Trail enthusiasts across Quesnel and its surrounding area can look forward to some very exciting months ahead according to Ian van Leusden, trail coordinator for the City of Quesnel.
The young man gave a thorough, well-received presentation of the outlook for the North Cariboo Trails Development Project at the North Cariboo Joint Planning Community meeting on Tuesday (Jan. 15).
While the previous year has been filled with planning and design, he is excited for 2019 to be a year where shovel meets soil.
“In 2019 we should see about eight and a half kilometres of new trail development on Dragon Mountain,” he said in an interview in the Observer office.
“It will primarily be a climbing line to improve safety and trail standards out there.
“As well, we will build approximately six to six and a half kilometres of trails on Wonderland, which will double to existing trail network up there.”
He passionately describes the progress Quesnel trails have seen since the city and Cariboo Regional District secured grant funding from the Rural Dividend Program in January of 2018.
“We got Thomas Schoen of First Journey Trail to complete a trail master plan that we could produce to Recreation Sites and Trails BC and BC parks.
“To show them the future initiatives and to get them to sign off on the project has been a huge success.”
He added the Quesnel-based Gold Rush Cycling Club is ecstatic.
“They have a lot of work ahead of them in 2019 to bring some of these existing trails up to standard but they are an amazing group of volunteers that will get the job done,” he said.
The club recently received a grant from Quesnel Community Foundation to do a signage plan in the Wonderland area.
“They are looking to add appropriate signage to make the trails safer for users and increase the way-finding opportunities, so you’re not getting lost in the woods up there.”
One of the key themes of the presentation is connectivity.
“We have all known and loved the Quesnel Riverfront Trail System for decades and we all utilize it almost daily and we’re in a unique situation where we can develop branches off of it,” he said.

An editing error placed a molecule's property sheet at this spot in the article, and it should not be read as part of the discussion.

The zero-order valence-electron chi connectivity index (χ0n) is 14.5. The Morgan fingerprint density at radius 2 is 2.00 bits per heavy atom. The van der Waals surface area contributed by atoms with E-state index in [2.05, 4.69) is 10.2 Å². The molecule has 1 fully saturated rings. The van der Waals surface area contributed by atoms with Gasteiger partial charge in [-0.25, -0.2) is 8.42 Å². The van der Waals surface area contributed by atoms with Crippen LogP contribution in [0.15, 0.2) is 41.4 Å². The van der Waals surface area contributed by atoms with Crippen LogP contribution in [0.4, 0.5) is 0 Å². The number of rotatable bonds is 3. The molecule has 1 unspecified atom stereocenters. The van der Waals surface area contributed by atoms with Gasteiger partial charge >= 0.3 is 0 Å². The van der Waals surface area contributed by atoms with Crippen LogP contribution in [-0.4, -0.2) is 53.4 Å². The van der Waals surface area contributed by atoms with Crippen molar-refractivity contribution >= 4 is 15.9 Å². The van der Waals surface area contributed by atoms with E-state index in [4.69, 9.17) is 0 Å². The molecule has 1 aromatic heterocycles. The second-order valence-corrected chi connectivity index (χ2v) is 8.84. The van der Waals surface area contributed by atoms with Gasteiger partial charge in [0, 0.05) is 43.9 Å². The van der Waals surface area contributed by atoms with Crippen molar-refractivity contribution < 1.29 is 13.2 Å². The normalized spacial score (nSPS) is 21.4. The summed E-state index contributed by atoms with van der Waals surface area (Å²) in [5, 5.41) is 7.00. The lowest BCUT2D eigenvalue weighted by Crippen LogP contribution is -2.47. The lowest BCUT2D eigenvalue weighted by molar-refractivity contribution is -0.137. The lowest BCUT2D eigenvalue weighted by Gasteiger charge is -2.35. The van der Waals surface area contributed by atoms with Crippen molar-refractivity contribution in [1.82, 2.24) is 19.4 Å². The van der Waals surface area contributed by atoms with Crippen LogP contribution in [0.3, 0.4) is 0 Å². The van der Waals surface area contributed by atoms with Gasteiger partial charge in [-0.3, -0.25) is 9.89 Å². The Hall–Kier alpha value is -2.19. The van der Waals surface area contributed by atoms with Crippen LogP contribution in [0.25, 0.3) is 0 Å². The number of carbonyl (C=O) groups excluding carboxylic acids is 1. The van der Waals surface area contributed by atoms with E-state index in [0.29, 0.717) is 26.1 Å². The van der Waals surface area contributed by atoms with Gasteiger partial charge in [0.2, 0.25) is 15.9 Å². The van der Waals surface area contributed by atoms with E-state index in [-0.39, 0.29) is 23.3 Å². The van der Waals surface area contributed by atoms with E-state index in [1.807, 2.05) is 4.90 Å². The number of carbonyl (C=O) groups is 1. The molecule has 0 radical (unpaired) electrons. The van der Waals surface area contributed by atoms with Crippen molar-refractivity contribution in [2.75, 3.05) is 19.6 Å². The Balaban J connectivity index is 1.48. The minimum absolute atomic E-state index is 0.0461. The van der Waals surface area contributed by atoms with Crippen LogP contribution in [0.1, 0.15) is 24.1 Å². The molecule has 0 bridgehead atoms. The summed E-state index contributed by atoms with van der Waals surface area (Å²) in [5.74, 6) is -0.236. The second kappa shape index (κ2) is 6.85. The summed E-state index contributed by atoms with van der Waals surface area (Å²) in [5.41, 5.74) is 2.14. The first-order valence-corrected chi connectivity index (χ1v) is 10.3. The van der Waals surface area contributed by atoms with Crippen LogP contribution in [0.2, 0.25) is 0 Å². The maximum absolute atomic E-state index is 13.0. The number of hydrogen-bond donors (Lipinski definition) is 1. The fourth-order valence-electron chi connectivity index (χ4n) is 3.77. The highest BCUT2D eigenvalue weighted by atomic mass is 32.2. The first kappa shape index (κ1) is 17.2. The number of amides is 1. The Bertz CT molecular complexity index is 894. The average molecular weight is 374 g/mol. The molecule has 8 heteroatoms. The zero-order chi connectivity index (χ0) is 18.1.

Ideally, local and visiting cyclists will have the ability to start on the riverfront and exit in multiple directions and then come back to the downtown core.
“We’re looking at other trail initiatives in West Fraser Timber Park as well as in the Lhtako Dene First Nation. So developing these spouts off of the riverfront trail and then returning back to the city centre where people can eat, sleep and play continually.”
He said he is particularly interested in working with the Lhtako Dene people further on improving the trail system on their band’s lands south of Quesnel.
“I think it would be really beneficial for the community of Quesnel and the Lhtako Dene Nation.
“It is a wonderful area that overlooks the Fraser river and would provide great opportunities for hikers, trail runners, mountain bikers as well as the First Nations youth and elders to get out and reconnect with nature and the outdoors.”
Another possible initiative, of which there are many, includes expanding on the recent work done at the South Hills park.
Last July, the College of New Caledonia Trail Design Program built approximately 70 metres of community based trail in the park as their final project.
Van Leusden says the City is looking at building upon that 70 metres with up to another kilometre worth of trails and perhaps building a small pump track in the grassy area closer to Quesnel Hydraulic Road.
“It would really promote development of core mountain bike skills for kids all the way up to expert riders,” he said of the pump track, which would be a a pair of berms sandwiching multiple rollers, where riders would “pump” up and down on their handlebars to try and keep momentum without pedalling.
“It’s something that can be utilized by any age group and improves mountain biking skills or just cycling skills in general and it would potentially be a great place for people to gather and just have a healthy active lifestyle.”
Van Leusden confidently pointed out that Quesnel is on the brink of becoming a trail destination for tourists.
“You look at Williams Lake and they’re a huge cycling community who have lots of tourism that comes through that area just for mountain biking.
“We could diversify ourselves with not just mountain biking trails but also low-mobility multi-purpose family trails that all trace back to the Riverfront Trail.”